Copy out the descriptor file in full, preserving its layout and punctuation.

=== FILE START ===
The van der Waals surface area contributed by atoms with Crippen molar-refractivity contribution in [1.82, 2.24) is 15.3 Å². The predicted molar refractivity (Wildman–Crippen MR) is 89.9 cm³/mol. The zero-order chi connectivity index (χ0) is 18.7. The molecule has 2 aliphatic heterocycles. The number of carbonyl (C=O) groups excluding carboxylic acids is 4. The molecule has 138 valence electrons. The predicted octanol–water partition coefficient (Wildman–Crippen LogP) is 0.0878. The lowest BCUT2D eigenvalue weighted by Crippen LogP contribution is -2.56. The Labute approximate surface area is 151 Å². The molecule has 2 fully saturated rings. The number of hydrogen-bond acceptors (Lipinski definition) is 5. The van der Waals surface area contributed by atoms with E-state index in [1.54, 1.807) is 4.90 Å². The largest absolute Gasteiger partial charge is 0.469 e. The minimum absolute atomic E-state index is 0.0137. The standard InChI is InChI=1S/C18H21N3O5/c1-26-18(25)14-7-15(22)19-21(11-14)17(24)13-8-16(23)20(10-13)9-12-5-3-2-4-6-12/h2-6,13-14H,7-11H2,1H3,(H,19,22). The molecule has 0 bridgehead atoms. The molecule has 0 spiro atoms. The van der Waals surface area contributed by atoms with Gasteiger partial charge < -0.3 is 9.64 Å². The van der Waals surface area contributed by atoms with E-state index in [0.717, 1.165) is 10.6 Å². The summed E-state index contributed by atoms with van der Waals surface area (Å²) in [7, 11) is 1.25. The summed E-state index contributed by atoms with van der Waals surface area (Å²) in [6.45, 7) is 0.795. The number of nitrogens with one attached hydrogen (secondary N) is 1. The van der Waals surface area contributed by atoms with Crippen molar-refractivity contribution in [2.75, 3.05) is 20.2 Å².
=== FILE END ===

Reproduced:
The van der Waals surface area contributed by atoms with Crippen molar-refractivity contribution in [1.82, 2.24) is 15.3 Å². The predicted molar refractivity (Wildman–Crippen MR) is 89.9 cm³/mol. The zero-order chi connectivity index (χ0) is 18.7. The molecule has 2 aliphatic heterocycles. The number of carbonyl (C=O) groups excluding carboxylic acids is 4. The molecule has 138 valence electrons. The predicted octanol–water partition coefficient (Wildman–Crippen LogP) is 0.0878. The lowest BCUT2D eigenvalue weighted by Crippen LogP contribution is -2.56. The Labute approximate surface area is 151 Å². The molecule has 2 fully saturated rings. The number of hydrogen-bond acceptors (Lipinski definition) is 5. The van der Waals surface area contributed by atoms with E-state index in [1.54, 1.807) is 4.90 Å². The largest absolute Gasteiger partial charge is 0.469 e. The minimum absolute atomic E-state index is 0.0137. The standard InChI is InChI=1S/C18H21N3O5/c1-26-18(25)14-7-15(22)19-21(11-14)17(24)13-8-16(23)20(10-13)9-12-5-3-2-4-6-12/h2-6,13-14H,7-11H2,1H3,(H,19,22). The molecule has 0 bridgehead atoms. The molecule has 0 spiro atoms. The van der Waals surface area contributed by atoms with Gasteiger partial charge < -0.3 is 9.64 Å². The van der Waals surface area contributed by atoms with E-state index in [0.717, 1.165) is 10.6 Å². The summed E-state index contributed by atoms with van der Waals surface area (Å²) in [7, 11) is 1.25. The summed E-state index contributed by atoms with van der Waals surface area (Å²) in [6.45, 7) is 0.795. The number of nitrogens with one attached hydrogen (secondary N) is 1. The van der Waals surface area contributed by atoms with Crippen molar-refractivity contribution in [2.75, 3.05) is 20.2 Å².